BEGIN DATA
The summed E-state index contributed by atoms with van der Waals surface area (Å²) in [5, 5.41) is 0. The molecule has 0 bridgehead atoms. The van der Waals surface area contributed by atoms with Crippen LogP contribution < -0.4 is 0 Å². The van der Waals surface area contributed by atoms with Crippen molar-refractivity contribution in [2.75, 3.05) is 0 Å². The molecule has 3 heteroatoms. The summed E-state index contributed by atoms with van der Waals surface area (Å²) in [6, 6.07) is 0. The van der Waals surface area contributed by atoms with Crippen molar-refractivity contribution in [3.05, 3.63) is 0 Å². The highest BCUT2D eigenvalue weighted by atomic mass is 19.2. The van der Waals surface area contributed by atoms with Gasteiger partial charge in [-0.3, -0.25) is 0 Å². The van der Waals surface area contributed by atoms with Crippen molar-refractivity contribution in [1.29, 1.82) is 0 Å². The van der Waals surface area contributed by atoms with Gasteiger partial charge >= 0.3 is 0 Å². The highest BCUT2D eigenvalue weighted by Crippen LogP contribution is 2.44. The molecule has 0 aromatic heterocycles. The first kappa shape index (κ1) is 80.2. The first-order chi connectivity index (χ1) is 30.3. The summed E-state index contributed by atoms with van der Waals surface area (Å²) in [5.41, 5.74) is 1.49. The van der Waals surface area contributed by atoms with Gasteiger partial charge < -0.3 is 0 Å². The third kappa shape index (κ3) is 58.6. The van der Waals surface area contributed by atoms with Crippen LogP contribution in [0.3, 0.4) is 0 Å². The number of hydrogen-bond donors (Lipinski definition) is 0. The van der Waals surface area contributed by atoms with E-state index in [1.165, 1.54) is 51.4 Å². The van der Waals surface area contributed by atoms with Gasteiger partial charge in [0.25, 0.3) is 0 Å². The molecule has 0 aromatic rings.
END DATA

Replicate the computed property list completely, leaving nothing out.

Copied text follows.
The summed E-state index contributed by atoms with van der Waals surface area (Å²) in [5, 5.41) is 0. The molecule has 0 bridgehead atoms. The van der Waals surface area contributed by atoms with Crippen LogP contribution < -0.4 is 0 Å². The van der Waals surface area contributed by atoms with Crippen molar-refractivity contribution in [2.75, 3.05) is 0 Å². The molecule has 3 heteroatoms. The summed E-state index contributed by atoms with van der Waals surface area (Å²) in [6, 6.07) is 0. The van der Waals surface area contributed by atoms with Crippen molar-refractivity contribution in [3.05, 3.63) is 0 Å². The highest BCUT2D eigenvalue weighted by atomic mass is 19.2. The van der Waals surface area contributed by atoms with Gasteiger partial charge in [-0.3, -0.25) is 0 Å². The van der Waals surface area contributed by atoms with Crippen molar-refractivity contribution in [1.29, 1.82) is 0 Å². The van der Waals surface area contributed by atoms with Gasteiger partial charge >= 0.3 is 0 Å². The highest BCUT2D eigenvalue weighted by Crippen LogP contribution is 2.44. The molecule has 0 aromatic heterocycles. The first kappa shape index (κ1) is 80.2. The first-order chi connectivity index (χ1) is 30.3. The summed E-state index contributed by atoms with van der Waals surface area (Å²) in [5.41, 5.74) is 1.49. The van der Waals surface area contributed by atoms with Gasteiger partial charge < -0.3 is 0 Å². The third kappa shape index (κ3) is 58.6. The van der Waals surface area contributed by atoms with Crippen LogP contribution in [0.3, 0.4) is 0 Å². The number of hydrogen-bond donors (Lipinski definition) is 0. The van der Waals surface area contributed by atoms with E-state index in [1.165, 1.54) is 51.4 Å². The van der Waals surface area contributed by atoms with Gasteiger partial charge in [0.25, 0.3) is 0 Å². The molecule has 0 aromatic rings.